Thursday, October 1, 2009

Look At My Briefs -- 10/01/09

It's the first day of October which means I present today an extra spooky editon of Look At My Briefs. (There's nothing at all spooky about this. I made that part up. If you have a weak heart and weren't going to read this, don't worry. -- MC)

I guess this Twilight trend won't be ending any time soon. Twilight director Catherine Hardwicke didn't get to direct the sequel so instead she's doing a movie just like it. Then there's this lesbian werewolf version of Twilight whose director said this...
“This creature, though grotesque, becomes Diane’s way of saying, ‘I love you so much I want to eat you and put you inside me forever.’”
...and I said this...

Proving that anything in Hollywood can become the subject of a movie deal if it just sits still long enough, a book called Candy written by The Hills star Lauren Conrad is slated for a filmed adaptation. That book, incidentally, was written by Lauren Conrad in the same way that the plays of William Shakespeare were written by me. This is how the writing process went:
Ghost Writer: I think I'll have the protagonist do this. Is that all right with you, Lauren?

Lauren Conrad: Um...sure. What's a protagonist?

If only someone would do this to the Saw movies.

This Variety article fascinated me:
Stephen King is taking another stab at the smallscreen, signing on to turn his novella "The Colorado Kid" into an hourlong series for indie studio E1 Entertainment ("Hung").

Titled "Haven," the project centers on a spooky town in Maine where cursed folk live normal lives in exile. When those curses start returning, FBI agent Audrey Parker is brought in to keep those supernatural forces at bay -- while trying to unravel the mysteries of Haven.
Interesting idea, I suppose. May suck, may not. No way to know at this point. All I could think of, however, was, "What the hell does any of that have to do with The Colorado Kid?" That book was about two elderly newspaper men describing the biggest murder mystery that had ever occurred in their small Maine town to their college age intern. The town was not called Haven, there was no character in the book named Audrey Parker, and nothing that could even vaguely be called supernatural went on in all of the book's 184 pages. I was wondering if maybe King had another book out there with the same title but Google says no. How the hell do you get to call this an adaptation? Does that word have a meaning of which I am unaware? Hell, I can do this. I want to adapt Cujo into a television series about good looking singles in their 20s who take turns boning each other while trying to make it in Hollywood. Consider this an idea submission, E1 entertainment.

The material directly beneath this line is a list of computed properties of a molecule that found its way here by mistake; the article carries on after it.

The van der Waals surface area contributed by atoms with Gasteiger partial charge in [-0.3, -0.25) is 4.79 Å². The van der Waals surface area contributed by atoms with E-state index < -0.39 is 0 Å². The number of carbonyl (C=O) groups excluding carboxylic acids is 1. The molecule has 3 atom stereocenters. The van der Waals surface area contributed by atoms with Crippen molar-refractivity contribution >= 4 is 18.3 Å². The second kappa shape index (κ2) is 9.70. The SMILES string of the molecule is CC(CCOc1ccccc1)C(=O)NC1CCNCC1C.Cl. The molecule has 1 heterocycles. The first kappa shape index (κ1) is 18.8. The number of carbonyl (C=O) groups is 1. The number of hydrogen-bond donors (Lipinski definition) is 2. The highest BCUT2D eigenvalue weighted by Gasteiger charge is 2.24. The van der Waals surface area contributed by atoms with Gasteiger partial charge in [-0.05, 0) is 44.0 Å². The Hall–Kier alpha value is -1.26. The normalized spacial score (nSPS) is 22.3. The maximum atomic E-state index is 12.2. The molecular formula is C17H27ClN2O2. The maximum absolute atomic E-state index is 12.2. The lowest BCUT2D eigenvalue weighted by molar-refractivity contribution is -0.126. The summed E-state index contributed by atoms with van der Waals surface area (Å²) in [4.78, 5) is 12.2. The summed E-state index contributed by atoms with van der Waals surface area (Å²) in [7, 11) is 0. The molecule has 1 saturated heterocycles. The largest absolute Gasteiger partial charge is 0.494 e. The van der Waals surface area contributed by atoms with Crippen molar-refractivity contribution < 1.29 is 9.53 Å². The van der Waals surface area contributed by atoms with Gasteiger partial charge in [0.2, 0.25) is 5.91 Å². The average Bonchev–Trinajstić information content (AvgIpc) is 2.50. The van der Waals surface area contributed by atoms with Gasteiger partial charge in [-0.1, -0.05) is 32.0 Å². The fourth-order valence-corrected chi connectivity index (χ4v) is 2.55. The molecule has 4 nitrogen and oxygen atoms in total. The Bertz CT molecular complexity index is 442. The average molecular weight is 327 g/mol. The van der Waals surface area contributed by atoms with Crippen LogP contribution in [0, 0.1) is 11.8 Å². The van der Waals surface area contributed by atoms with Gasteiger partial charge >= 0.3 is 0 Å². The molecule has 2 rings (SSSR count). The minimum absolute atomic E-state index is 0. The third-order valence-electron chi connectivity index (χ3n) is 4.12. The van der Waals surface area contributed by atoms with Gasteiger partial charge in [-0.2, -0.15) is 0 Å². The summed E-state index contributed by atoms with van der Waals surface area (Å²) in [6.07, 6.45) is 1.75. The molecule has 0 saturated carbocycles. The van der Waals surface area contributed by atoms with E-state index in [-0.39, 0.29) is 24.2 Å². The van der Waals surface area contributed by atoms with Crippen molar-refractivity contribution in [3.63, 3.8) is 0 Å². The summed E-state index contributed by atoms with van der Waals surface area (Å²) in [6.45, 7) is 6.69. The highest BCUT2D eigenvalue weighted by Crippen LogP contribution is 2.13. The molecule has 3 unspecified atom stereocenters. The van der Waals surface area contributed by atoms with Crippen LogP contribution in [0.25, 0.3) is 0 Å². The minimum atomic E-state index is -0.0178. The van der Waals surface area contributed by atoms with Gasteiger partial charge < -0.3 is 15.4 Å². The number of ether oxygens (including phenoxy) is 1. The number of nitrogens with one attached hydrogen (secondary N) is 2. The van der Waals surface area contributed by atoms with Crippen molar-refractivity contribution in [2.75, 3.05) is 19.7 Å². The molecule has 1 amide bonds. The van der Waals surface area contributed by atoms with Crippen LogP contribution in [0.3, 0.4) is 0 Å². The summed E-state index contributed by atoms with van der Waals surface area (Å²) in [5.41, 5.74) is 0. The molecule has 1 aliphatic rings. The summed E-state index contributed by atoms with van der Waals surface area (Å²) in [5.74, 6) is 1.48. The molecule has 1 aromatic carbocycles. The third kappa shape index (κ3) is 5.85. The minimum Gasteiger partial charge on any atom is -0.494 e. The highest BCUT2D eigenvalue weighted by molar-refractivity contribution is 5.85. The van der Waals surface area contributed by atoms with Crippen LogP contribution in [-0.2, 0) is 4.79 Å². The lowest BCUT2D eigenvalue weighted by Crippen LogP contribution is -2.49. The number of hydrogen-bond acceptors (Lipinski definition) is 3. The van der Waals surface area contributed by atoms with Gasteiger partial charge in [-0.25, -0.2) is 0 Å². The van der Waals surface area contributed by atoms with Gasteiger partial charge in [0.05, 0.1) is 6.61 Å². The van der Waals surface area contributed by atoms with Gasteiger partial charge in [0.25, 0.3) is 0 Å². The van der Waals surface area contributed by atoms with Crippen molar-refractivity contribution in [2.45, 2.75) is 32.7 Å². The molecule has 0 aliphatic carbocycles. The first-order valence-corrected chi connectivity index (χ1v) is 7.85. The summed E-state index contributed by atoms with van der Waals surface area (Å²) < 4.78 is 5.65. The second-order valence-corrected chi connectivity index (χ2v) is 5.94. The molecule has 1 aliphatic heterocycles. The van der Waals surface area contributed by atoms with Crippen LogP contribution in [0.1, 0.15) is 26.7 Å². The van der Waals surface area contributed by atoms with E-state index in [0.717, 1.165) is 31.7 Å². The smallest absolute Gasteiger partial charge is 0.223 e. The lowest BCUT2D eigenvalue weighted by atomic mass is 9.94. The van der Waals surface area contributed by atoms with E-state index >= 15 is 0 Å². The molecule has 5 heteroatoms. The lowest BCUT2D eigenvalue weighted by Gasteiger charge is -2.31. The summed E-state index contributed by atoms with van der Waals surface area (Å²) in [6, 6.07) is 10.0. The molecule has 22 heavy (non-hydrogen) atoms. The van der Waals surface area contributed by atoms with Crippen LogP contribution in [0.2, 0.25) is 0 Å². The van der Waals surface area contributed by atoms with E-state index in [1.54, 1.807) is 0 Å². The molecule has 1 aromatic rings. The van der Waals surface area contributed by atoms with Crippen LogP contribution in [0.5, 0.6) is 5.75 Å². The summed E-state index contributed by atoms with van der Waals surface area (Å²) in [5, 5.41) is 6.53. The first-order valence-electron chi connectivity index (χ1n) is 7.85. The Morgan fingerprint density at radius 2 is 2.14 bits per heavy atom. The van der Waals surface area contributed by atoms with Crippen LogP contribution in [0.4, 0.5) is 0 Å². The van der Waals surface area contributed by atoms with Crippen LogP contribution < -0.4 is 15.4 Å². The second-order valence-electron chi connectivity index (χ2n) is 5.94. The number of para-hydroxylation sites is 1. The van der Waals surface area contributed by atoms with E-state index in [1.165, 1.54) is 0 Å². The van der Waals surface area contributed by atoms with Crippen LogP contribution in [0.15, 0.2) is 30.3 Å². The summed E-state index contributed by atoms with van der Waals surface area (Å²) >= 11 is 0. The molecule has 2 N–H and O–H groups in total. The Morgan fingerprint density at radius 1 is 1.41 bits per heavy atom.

All the entertainment industry heavy hitters who are losing their shit over the idea of Roman Polanski going to prison remind me of cops who form "The Blue Wall Of Silence" whenever another cop gets into trouble except that the cops have the good sense to be silent while the Hollywood people won't shut the hell up. I don't understand the thinking of people who think a guy should be issued a license to drug and rape a teenager just because that movie he made where Jack Nicholson got his nose sliced open was cool but I gave up trying to comprehend the mind of people who work in the film industry when said industry made Bride Wars. This whole situation has been good for some people, though. Big Hollywood has been having a field day expressing their righteous indignation over this issue. It was very lucky for them that liberal filmmakers came down on the pro-Polanski side thus granting them full license to really get outraged. At least their love of the rule of law has given them something else to do now besides condemning anyone who thinks that American officials who violated international torture laws should be held accountable in a court of law.


Dan Coyle said...

There was IMO an implication in The Colorado Kid about the strangeness of the town, and that what was going on may have had something to do with the way From a Buick 8 connects to the Dark Tower.

In a way, it's just like Buick 8 in its creepy embrace of small town values and quirkiness and the shoving down your throat of "SOME THINGS YOU JUST CAN'T EXPLAIN, EVEN THOUGH WE JUST SPENT HUNDREDS OF PAGES TRYING."

But you're right, it doesn't really make much sense.

I'm not sure where I was going with that, really.

I don't care about John Nolte's Polanski pearl clutching- the guy has a freak out every six hours about supposed pedophilia in Hollywood, despite the fact that he has no children. I wonder how old his wife is.

Michael Wilson's battle with Adam McKay is far more entertaining, as is his whining about Michael Moore five years after he got his Michael Moore Hates America movie made.

Michael Clear said...

Nolte did say once he had a daughter. He was complaining that she would probably get him to take her to WALL-E even though it was socialist environmentalist propaganda.

Dan Coyle said...

Interesting. I could have sworn that he's said multiple times on Dirty Harry's Place and Big Hollywood that he DOESN'T have kids.